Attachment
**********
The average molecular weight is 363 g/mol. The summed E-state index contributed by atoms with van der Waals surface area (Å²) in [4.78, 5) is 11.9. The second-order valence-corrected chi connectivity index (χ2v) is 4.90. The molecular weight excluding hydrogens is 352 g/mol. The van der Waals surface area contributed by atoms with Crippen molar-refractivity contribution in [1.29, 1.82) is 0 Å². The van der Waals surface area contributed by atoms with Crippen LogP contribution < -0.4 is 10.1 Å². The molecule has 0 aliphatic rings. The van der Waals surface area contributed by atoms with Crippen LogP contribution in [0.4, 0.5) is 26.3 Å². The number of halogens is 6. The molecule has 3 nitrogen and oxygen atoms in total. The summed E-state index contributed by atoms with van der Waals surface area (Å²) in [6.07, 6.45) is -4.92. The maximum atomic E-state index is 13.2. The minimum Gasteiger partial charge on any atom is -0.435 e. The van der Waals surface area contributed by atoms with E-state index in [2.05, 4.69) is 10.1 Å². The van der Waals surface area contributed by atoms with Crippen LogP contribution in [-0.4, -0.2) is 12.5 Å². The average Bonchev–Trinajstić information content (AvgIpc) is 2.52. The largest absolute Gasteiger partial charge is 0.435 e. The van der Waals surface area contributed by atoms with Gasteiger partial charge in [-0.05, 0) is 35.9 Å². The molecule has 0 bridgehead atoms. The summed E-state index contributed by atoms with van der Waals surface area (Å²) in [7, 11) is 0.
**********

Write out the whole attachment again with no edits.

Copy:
The average molecular weight is 363 g/mol. The summed E-state index contributed by atoms with van der Waals surface area (Å²) in [4.78, 5) is 11.9. The second-order valence-corrected chi connectivity index (χ2v) is 4.90. The molecular weight excluding hydrogens is 352 g/mol. The van der Waals surface area contributed by atoms with Crippen molar-refractivity contribution in [1.29, 1.82) is 0 Å². The van der Waals surface area contributed by atoms with Crippen LogP contribution < -0.4 is 10.1 Å². The molecule has 0 aliphatic rings. The van der Waals surface area contributed by atoms with Crippen LogP contribution in [0.4, 0.5) is 26.3 Å². The number of halogens is 6. The molecule has 3 nitrogen and oxygen atoms in total. The summed E-state index contributed by atoms with van der Waals surface area (Å²) in [6.07, 6.45) is -4.92. The maximum atomic E-state index is 13.2. The minimum Gasteiger partial charge on any atom is -0.435 e. The van der Waals surface area contributed by atoms with E-state index in [2.05, 4.69) is 10.1 Å². The van der Waals surface area contributed by atoms with Crippen LogP contribution in [-0.4, -0.2) is 12.5 Å². The average Bonchev–Trinajstić information content (AvgIpc) is 2.52. The largest absolute Gasteiger partial charge is 0.435 e. The van der Waals surface area contributed by atoms with Gasteiger partial charge in [-0.05, 0) is 35.9 Å². The molecule has 0 bridgehead atoms. The summed E-state index contributed by atoms with van der Waals surface area (Å²) in [7, 11) is 0.